For the next week, the Greeks were not able to escape, because every time the Cyclops left, he would put the huge stone at the opeing to th ecave. he continued to ear two Greeks a day, until Odysseuss came up with a plan. He first interoduced himself to th eCyclops calling himself, "No man", before giving the Cyclops all the wine the Greeks carried with them. this wine caused th egiant to sleep heavily, and as he did, the Greeks fashioned a pointed stake, heating the tip in the fire. Then then plunged the stake into the one eye of the cyclops, blinding him. Enraged and newly blinded, the monster could not find the hidden Greeks.

the next day, as the Cyclops moved the stone from the entrance, he felt the ground for the men. But the men has fastened themselves to the underside of th departing sheep, undetected by searching hands of the Cyclops.

When the other Cyclops mcame to see what was wrong with Polyphemus, they asked him who was causing him problems. He replied, 'No-man", a statement which the other cyclops took literally, and left. The Greeks hurried to their ship and taunted Polyphemus as they sailed away.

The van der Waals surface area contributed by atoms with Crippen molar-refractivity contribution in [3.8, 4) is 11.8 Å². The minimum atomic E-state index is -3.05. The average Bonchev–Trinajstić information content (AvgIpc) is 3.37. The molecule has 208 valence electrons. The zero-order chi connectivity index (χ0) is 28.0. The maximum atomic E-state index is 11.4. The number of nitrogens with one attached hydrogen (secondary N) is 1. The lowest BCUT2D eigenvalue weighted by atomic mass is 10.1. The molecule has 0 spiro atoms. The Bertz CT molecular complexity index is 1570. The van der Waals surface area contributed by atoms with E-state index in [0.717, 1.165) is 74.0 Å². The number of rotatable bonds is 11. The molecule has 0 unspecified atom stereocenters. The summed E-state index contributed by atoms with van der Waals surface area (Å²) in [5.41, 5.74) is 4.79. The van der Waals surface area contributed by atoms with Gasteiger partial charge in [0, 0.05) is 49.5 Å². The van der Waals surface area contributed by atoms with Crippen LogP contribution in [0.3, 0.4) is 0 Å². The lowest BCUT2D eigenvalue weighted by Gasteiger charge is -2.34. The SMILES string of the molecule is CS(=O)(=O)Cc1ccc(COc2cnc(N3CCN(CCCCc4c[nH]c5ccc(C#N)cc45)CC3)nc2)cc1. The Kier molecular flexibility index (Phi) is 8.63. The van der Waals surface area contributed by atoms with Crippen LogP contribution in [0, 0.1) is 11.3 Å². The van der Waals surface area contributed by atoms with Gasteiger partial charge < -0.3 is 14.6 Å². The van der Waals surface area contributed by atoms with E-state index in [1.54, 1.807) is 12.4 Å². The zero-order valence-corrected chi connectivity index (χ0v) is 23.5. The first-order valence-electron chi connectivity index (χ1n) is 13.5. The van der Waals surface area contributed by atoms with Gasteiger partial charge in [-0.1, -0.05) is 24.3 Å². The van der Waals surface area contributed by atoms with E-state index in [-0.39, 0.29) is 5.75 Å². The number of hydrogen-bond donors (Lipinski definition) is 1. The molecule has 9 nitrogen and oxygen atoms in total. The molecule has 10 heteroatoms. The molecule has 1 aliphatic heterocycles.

the greeks ships then sailed to the Island of Aeolus, the King of Winds. He presented Odysseus a bag of harmful winds, which would not cause harm to the Greeks, as long as they stayed in the bag. On the ship, however, Odysseus slept, and the crew became curious as to the contents of the bag, opeing it, releasing the bad winds, and blowing the ships off course.

In this manner they were carried to the island of the barbarous tribe of the Laestrygonians. They were of a cannabalistic nature, giagantic in size. They trapped the Greek fleet in the harbour, with the exception of Odysseus' shhp, and hurled bouldders at the ships, sinking all the ships, killing most of the Greeks. This left only Odyssesus and his crew.